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Tuesday, Apr 23, 2024

Hongkongers freshen up with lipstick, spa days after axing Covid mask mandate

Hongkongers freshen up with lipstick, spa days after axing Covid mask mandate

Cosmetic retail leader says popular lipstick shades flying off shelves, with industry-wide sales during first quarter expected to rise 20 per cent from year before.
Lipstick has emerged as a much sought-after commodity after Hong Kong lifted its indoor and outdoor mask-wearing restrictions, while some residents have opted to freshen up with some time at the city’s spas and beauty salons.

The uptick in cosmetic products and treatments occurred as official figures released on Thursday showed the city’s retail sales in January had rebounded to pre-Covid levels.

The Post also observed a higher proportion of shoppers forgoing face coverings in Causeway Bay, a major shopping district, on the second day without the city’s sweeping mask mandate.

A traveller from Tianjin surnamed Liu said she was out shopping there to buy more cosmetic products in light of the policy change.

“I’ve saved a lot of energy and money by wearing a mask, but now it’s time to take care of my appearance,” she said.

One of Thursday’s hot retail items was lipstick, with Cosmetic and Perfumery Association of Hong Kong chief supervisor Joseph Ho Shiu-chung saying shoppers might struggle to find popular shades, as well as foundation creams and powder blushes.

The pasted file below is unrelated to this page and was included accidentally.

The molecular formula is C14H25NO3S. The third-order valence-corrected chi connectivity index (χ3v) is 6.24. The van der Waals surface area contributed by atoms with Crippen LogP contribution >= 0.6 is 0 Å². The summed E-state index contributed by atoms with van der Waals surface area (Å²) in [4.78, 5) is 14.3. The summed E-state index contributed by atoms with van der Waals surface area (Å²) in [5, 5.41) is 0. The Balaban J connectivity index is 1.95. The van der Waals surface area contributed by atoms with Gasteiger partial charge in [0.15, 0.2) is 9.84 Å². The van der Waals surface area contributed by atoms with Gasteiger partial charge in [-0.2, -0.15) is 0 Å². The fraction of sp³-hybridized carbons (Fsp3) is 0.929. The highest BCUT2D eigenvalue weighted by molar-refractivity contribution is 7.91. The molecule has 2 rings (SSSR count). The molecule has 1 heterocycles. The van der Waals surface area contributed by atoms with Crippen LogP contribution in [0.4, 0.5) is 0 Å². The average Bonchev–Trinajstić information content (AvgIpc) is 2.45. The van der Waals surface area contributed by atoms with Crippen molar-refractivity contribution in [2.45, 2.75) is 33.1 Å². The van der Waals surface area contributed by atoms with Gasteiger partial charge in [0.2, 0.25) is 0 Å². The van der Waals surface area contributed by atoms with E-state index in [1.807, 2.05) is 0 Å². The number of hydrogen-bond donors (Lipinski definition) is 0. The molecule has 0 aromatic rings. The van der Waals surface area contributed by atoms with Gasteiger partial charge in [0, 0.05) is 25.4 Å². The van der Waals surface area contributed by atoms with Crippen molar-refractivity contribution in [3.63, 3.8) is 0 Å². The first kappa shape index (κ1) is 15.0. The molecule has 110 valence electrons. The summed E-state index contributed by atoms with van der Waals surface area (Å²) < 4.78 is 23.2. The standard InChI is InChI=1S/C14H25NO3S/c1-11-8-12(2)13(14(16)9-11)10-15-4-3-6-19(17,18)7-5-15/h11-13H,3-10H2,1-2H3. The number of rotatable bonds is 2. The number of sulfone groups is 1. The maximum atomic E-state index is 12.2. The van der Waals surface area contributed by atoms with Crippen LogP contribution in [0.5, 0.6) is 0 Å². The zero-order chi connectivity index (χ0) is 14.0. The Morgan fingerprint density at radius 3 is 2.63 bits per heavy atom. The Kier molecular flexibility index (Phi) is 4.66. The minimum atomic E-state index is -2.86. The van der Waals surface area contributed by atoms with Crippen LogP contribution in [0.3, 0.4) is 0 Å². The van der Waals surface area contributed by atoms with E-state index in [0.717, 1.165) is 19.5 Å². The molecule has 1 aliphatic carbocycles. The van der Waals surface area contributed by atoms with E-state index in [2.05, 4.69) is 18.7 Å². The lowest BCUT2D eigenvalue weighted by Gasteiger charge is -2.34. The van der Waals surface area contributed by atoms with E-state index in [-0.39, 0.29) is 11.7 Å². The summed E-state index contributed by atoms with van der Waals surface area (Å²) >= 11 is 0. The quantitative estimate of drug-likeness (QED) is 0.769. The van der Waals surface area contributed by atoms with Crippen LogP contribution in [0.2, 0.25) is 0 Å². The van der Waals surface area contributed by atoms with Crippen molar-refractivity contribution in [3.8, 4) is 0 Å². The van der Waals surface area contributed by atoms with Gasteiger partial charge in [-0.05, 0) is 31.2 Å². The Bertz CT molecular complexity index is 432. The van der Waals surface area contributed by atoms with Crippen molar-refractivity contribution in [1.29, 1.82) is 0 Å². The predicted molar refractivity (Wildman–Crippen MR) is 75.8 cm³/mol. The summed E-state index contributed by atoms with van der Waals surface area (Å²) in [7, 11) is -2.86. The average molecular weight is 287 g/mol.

Ho said he expected industry-wide sales during the first quarter to increase by around 20 per cent from a year ago, but added it would take time to return to pre-pandemic levels since there were fewer cosmetic outlets in operation.

The policy change also marked an end to the last of Hong Kong’s major restrictions to combat the pandemic, contributing to a loss of businesses over the past three years for the city’s retail and services industries.

But provisional data from the Census and Statistics Department showed the value of total retail sales had grown by 7 per cent from a year ago to HK$36.2 billion (US$4.6 billion). The figure was also the highest recorded for that month since 2020, when it reached HK$37.7 billion while the pandemic got under way.

A department spokesman on Thursday said the value of total retail sales had risen further in January from a year earlier due to an improvement in consumer sentiment.

The start of this year also featured a winding down of travel restrictions along the border between Hong Kong and mainland China, a first after three years of Covid-19 entry curbs, while Lunar New Year took place on January 22, he said.

Over in Causeway Bay, shoppers on Thursday seemed unable to get enough of their favourite cosmetic products. A staffer at a Shiseido store there said some lipstick shades had run out of stock with the increase in demand.

Another shopkeeper at the Charlotte Tilbury store also said business appeared to have improved.

“As the mask mandate has been dropped, I can clearly see a lot of local and mainland consumers looking for lipsticks and foundations,” the shopkeeper said.